Danielle offered great advice and insight when it came to her praxis of business and marketing choices. She has worked in many different sizes of firms and in many different locations, but the main thing she has taken away from her experience is to get outside of your comfort zone and go for projects that you feel passionate about even if it isn’t within the scope of your firm’s work. She believes that diversification is important in your career and also understands that growing a small firm, like she is assisting with at Red Iron, means understanding short and long term outlooks of the economy and market sectors.
We discussed the importance of honesty when vying for new project types and being open about your exact role in projects that may relate to the work you are chasing. We also discussed competing for price on projects and the negatives that comes with. In planning for growth as a small firm, we are looking at our own value and what our worth is to earn clients that match our mission. We don’t want to price match just to feel equal to our competitors if that isn’t going to create the best project.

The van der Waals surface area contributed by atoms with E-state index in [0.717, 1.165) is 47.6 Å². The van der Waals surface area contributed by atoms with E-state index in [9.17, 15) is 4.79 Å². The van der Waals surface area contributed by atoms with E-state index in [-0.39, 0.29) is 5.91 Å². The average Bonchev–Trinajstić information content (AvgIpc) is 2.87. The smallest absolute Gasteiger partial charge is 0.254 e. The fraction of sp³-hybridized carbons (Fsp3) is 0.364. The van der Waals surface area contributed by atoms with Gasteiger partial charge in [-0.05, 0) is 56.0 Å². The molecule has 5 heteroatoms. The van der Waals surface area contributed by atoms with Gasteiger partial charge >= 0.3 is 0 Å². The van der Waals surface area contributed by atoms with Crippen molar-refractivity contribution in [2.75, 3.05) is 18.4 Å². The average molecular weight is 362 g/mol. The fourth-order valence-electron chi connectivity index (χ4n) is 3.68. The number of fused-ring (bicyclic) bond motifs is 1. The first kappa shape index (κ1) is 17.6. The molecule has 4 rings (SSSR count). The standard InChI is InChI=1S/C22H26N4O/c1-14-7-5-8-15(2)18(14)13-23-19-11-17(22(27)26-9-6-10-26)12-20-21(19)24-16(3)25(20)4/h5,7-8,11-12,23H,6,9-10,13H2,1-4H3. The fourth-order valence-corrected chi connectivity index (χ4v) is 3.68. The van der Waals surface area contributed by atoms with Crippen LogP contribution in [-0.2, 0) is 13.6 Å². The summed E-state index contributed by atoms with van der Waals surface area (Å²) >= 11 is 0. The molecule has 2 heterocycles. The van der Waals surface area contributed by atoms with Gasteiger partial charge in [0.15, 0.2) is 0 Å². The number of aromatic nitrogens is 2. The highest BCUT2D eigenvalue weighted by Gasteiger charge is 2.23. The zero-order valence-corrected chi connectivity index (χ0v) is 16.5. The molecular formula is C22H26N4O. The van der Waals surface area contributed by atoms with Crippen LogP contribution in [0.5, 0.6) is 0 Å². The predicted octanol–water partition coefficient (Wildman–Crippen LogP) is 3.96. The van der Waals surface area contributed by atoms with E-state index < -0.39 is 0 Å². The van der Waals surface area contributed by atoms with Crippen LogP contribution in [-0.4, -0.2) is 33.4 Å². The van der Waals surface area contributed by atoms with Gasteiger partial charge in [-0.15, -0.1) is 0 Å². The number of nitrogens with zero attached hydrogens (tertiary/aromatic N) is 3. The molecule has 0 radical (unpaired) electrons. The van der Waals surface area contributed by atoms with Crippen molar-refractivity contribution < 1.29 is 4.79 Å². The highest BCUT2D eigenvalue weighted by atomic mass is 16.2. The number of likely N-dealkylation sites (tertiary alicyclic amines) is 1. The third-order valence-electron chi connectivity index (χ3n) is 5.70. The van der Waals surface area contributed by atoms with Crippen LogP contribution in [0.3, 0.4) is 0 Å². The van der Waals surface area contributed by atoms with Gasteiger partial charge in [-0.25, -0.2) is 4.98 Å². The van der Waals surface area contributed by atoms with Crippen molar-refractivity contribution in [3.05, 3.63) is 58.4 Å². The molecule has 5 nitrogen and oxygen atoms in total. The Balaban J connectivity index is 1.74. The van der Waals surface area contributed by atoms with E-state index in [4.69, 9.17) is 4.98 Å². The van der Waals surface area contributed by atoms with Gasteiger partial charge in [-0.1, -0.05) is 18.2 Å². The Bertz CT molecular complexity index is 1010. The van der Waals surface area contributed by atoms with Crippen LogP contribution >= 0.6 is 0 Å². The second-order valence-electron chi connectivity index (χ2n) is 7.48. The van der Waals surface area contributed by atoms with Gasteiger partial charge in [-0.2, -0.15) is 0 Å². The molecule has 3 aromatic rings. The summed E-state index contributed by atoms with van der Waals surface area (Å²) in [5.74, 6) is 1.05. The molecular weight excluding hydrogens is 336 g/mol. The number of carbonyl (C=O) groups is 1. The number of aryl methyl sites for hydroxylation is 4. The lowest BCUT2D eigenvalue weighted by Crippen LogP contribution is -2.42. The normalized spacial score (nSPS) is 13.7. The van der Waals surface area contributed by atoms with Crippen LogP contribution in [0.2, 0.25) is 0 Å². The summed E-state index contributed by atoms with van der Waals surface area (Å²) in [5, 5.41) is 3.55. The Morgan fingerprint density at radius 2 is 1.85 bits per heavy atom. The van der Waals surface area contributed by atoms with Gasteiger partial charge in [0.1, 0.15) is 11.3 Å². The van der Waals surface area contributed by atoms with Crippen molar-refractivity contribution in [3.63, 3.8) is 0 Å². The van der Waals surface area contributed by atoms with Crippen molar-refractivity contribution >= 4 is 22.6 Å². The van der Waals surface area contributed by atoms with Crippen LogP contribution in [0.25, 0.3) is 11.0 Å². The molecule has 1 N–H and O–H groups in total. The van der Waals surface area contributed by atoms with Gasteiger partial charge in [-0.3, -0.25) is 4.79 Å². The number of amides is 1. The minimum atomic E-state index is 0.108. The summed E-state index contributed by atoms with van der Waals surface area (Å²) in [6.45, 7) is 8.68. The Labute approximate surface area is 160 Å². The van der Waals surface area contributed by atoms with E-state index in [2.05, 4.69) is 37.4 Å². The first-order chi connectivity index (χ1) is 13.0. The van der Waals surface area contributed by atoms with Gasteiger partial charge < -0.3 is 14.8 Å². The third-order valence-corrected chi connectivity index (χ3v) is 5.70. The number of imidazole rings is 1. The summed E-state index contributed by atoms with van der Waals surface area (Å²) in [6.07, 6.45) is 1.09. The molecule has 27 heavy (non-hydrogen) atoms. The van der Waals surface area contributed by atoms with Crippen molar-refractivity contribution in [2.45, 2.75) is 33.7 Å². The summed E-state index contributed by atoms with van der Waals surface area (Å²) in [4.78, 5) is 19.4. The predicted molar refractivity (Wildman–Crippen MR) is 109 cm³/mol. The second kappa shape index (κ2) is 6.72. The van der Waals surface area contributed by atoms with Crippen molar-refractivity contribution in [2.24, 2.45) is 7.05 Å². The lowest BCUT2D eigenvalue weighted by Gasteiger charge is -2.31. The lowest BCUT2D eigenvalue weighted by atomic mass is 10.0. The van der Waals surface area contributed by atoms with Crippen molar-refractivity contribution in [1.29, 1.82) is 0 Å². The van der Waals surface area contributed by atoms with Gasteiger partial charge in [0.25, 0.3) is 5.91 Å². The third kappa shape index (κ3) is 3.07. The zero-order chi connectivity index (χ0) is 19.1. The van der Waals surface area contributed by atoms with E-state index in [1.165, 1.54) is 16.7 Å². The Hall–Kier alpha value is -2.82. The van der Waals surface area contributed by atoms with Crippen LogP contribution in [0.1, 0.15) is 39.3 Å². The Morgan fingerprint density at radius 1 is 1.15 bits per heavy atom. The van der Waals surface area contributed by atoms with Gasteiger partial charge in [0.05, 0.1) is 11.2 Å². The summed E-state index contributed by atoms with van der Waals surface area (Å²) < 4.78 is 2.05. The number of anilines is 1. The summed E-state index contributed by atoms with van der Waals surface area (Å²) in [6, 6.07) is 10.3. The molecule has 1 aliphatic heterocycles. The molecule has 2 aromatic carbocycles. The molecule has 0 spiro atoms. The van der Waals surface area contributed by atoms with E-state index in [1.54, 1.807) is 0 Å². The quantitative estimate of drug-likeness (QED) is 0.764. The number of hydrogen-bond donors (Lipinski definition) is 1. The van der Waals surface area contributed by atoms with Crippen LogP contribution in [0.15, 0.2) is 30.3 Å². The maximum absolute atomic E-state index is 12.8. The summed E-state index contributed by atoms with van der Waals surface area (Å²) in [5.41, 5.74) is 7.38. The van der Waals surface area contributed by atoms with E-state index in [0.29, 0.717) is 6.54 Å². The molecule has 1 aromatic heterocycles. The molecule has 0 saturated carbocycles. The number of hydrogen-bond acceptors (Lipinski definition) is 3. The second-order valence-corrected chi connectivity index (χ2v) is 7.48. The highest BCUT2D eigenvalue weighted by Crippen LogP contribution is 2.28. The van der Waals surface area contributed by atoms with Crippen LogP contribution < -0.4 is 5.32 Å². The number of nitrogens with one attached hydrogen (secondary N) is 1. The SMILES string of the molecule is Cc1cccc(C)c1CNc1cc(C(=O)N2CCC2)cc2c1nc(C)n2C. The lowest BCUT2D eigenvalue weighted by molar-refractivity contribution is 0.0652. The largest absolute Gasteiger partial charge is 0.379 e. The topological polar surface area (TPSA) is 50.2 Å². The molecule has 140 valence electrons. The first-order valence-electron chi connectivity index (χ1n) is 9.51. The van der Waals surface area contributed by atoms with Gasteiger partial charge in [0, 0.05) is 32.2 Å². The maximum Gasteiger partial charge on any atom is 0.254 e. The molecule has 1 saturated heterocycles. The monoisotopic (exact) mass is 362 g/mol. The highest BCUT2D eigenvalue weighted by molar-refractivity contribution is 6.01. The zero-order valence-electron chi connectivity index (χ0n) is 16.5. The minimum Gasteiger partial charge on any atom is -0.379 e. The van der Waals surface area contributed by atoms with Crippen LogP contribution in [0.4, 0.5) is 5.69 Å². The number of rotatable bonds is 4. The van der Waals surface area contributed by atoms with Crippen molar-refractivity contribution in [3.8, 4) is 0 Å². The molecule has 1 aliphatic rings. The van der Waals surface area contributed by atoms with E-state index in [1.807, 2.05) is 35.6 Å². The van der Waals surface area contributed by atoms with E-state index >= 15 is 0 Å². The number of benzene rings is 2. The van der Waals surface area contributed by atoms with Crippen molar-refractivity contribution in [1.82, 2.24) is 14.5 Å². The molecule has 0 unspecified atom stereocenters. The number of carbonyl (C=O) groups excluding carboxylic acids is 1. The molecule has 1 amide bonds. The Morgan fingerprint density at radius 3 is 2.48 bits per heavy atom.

- What do you do if you are working in tandem with a firm that you know has stolen work from others? Do you report it? What happens to your working relationship with the firm afterwards?
- For a business that is women owned and supports women in architecture, how do you handle losing out on a project that you are more qualified for to a firm that is predominantly male? Why is this still happening to women in the field of architecture?
- In growing a business that you can be proud of, is it worth keeping clients that don’t match your firm’s values and mission i.e. values on the environment, value on public impact of a building? Even if they are a high paying client?